Rapaport Magazine

For Light Lovers Only

Forevermark introduced jewelry featuring its new Black Label Collection at a media event in New York City.

By Amber Michelle

Painting by artist Angie Crabtree.

Deep in the heart of Chelsea, a New York City neighborhood known for its art galleries, Forevermark held a party at the Cedar Lake event space to showcase its new Black Label Collection of diamond jewelry. The soiree was attended by bloggers, influencers — defined as someone with a social media following of 10,000 or more — stylemakers, journalists and industry insiders. Guests who walked the red carpet included “We Wore What” fashion blogger Danielle Bernstein, stylist Arielle Nachmani, model Rachel Hilbert and Miss Universe 2012 turned actress Olivia Culpo.
   Black Label Collection diamonds are the Forevermark ideal cut diamonds. What makes this collection unique is that in addition to the classic round there are four fancy shapes — oval, heart, cushion and square. “Black Label Collection is the best representation of the most beautiful of our diamonds,” says Charles Stanley, president, Forevermark U.S. Inc. “It allows us to create an aspirational product, which jewelers want, and they can get a premium on those diamonds, which they also want.”
   According to Stanley, there is already consumer demand for these diamonds that Forevermark says are even better than a traditional Hearts and Arrows ideal cut. The demand has come about through print and digital advertising, which touts the tagline, For Light Lovers Only. “The jeweler has a point of difference to take away from commoditization of diamonds,” explains Stanley. “It helps retailers make better margins. We believe in value and the premium cut of these diamonds adds value, and consumers will pay accordingly.”
   Jewelry featuring Black Label Collection diamonds was on display during the party. Designers who are using these diamonds are the same ones already using Forevermark diamonds, including Jade Trau and A. Link among others.


   “Black Label is a collection of the world’s most brilliant and symmetrical cut diamonds,” comments Traavis Ashburner, managing director, brand development and sales for HRA Group, a sightholder company based in Vancouver, Canada, that developed the cuts. He goes on to note that ten years of science- and math-based research went into developing fancy shape diamonds that are perfectly symmetrical. HRA Group owns the patents for these shapes. The firm has a partnership with Forevermark and sells its diamonds exclusively through them.
   The diamonds are cut in HRA’s two factories — one in Vancouver that employs about 350 cutters and another in Vietnam that employs about 700 cutters.
   According to Ashburner, who spoke privately with this writer during the event, Black Label is about reinventing the cut of fancy shapes to create more light return for a brighter, more sparkling diamond. It is something that he claims has never been done with fancy shapes before.
   “These diamonds are perfectly symmetrical. It is the symmetry of the facets that make these diamonds special. You could fold them into themselves and they would be perfectly even, the symmetry gives them a mirror image,” reveals Ashburner. “These diamonds push the boundaries of traditional fancy shapes.”
   The Black Label diamonds are geared to appeal to Millennials to give them something different, so Forevermark further distinguished these diamonds by naming the arrow pattern inside “Compass of Light,” a name they trademarked. According to Ashburner, this signifies that the gems are cut to a degree of perfection beyond ideal. “Ideal is a range of parameters,” says Ashburner. “But Black Label is an even narrower range of parameters.”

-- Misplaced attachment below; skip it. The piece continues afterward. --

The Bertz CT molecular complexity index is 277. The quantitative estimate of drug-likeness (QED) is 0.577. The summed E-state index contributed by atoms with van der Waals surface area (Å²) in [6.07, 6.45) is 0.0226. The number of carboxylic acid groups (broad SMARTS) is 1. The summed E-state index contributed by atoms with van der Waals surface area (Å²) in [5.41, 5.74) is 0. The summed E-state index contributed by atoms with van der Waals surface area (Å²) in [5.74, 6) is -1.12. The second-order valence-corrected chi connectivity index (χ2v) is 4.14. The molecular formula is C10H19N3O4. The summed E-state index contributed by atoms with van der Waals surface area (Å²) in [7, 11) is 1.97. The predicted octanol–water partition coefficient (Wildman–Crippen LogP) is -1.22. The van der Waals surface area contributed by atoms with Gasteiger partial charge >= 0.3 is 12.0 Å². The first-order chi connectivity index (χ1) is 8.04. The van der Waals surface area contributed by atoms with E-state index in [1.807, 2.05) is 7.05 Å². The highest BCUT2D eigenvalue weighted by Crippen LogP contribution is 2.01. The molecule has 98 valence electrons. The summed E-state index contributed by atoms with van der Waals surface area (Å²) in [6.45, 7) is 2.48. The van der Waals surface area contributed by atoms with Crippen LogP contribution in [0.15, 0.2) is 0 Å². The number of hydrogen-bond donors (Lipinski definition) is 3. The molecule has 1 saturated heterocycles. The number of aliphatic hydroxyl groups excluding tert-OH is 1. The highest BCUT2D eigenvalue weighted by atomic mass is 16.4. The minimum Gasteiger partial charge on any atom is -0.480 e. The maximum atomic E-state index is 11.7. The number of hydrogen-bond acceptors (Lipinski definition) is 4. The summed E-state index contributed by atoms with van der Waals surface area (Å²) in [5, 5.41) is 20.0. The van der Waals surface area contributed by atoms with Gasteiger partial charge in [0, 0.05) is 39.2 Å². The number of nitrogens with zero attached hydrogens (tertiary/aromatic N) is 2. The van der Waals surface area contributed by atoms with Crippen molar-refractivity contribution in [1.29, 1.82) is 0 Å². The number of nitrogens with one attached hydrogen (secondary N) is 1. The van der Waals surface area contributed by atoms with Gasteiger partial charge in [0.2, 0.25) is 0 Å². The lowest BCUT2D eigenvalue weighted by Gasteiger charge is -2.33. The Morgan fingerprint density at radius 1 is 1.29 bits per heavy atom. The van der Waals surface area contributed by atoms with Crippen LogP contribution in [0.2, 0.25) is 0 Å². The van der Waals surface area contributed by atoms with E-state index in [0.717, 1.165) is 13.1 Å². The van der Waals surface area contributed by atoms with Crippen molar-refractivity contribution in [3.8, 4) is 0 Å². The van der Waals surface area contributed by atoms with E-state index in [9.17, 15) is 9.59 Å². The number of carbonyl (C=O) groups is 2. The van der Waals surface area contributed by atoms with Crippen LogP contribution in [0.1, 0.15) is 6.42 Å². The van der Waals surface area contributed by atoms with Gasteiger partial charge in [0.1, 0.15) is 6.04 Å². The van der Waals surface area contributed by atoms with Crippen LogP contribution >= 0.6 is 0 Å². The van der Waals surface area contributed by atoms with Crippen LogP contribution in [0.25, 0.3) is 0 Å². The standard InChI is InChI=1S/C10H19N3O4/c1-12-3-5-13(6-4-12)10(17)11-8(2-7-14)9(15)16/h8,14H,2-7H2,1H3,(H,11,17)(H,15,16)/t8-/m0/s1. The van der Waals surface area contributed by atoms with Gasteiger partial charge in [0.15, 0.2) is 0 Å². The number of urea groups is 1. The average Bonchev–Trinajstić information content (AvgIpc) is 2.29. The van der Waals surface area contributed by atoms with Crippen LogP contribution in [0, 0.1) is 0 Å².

The featured guest for the evening was Angie Crabtree, a San Francisco, California, artist who creates paintings based on the facet patterns found when looking inside of a diamond, which are enlarged 1,000-plus times. She created four paintings for Forevermark — one for each fancy shape in the Black Label Collection. Taking her art one step further than usual, she did each of the works on a canvas in the shape of the stone she was painting. She believes that the shape is important to the cut of the stone and she wanted to highlight that aspect. Crabtree also observed that the Black Label diamonds are more reflective than most of the diamonds she paints. The four paintings were on display at the event. According to Stanley, Forevermark plans to auction off the paintings and donate the money to charitable causes in keeping with the company’s philosophy to give back.
   Crabtree talked to this writer at the party about how diamonds spark her creativity. “I’m inspired by the patterns and symmetry. I paint diamonds because they look like abstract art close up. I zoom into the inside of a diamond for a super close-up.” While she paints the insides of both antique and modern diamonds, Crabtree says she prefers to paint modern flawless diamonds because they have more sparkle.
   With 50,000-plus Instagram followers, Crabtree is well known by Millennials and she brings a conversation about diamonds to those followers in a nontraditional way. “I bring an interesting conversation to Millennials. I think that there are a lot of conversations about diamonds that are not up-to-date. The recent history and how diamonds have been portrayed in the media has brought some misconceptions. But the paintings open their eyes,” she concludes. 

Article from the Rapaport Magazine - December 2016. To subscribe click here.

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